Built by Sylvester and Salvatore Enea, the California Theatre in Pittsburg opened in 1920 as a premiere venue for live vaudeville performances and silent films. The elegant theater was designed by architect A.W. Cornelius, who designed other grand theaters in San Francisco and throughout California, including the California Theatre in Richmond and the Fox Theater in Salinas.
The auditorium featured a large art-deco chandelier with a beaux-artes style ceiling decoration. The carpets were thick and luxurious, and the balcony was grand. It was always a special treat to catch a show at the California Theatre. Adults paid 25 cents, children 15 cents.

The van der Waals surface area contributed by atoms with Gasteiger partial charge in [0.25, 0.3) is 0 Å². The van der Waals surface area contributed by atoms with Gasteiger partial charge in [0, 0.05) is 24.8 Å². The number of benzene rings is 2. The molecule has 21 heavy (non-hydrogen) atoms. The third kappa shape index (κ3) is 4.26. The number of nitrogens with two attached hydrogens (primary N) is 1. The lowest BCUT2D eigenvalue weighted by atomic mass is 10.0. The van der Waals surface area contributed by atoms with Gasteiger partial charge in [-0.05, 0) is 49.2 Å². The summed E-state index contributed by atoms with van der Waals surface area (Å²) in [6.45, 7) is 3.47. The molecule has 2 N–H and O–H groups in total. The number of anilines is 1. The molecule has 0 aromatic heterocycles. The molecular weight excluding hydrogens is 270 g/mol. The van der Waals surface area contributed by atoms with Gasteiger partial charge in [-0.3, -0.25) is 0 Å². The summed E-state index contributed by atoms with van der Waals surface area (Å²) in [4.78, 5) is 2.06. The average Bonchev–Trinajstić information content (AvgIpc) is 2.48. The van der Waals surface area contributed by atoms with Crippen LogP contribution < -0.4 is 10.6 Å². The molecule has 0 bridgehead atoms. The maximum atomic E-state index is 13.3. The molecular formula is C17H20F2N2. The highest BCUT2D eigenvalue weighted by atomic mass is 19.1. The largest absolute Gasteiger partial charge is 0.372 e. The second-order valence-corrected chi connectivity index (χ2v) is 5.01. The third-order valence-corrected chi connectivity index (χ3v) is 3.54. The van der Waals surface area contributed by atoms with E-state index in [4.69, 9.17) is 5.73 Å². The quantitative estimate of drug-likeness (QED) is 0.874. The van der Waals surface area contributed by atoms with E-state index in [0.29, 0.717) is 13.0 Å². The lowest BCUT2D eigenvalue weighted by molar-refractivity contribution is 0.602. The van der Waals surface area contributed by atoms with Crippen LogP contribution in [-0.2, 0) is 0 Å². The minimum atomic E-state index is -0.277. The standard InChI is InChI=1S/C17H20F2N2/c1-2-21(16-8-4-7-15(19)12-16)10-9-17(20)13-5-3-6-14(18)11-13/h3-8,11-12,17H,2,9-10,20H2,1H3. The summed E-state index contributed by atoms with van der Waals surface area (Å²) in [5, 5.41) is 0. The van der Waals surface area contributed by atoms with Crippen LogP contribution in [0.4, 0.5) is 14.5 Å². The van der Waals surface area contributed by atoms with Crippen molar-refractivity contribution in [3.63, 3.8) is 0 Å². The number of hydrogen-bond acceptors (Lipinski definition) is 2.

Singers, acrobats, dancers, and entertainers of all types performed at the California before their opening night on the circuit in San Francisco. An impressive pipe organ resonated during the silent films, and between shows. When talking pictures were the newest technology, the theater was modified to accommodate them. Flash Gordon and cowboy heroes Ray “Crash” Corrigan, Tim Holt, Tex Ritter and Fred Scott thrilled audiences.
Entertainment tastes changed, and the California Theatre closed in 1954. A roof leak damaged the ceiling, which collapsed into the abandoned auditorium. Over the years, local theater groups and downtown businesses urged its restoration, but the task seemed overwhelming and costly.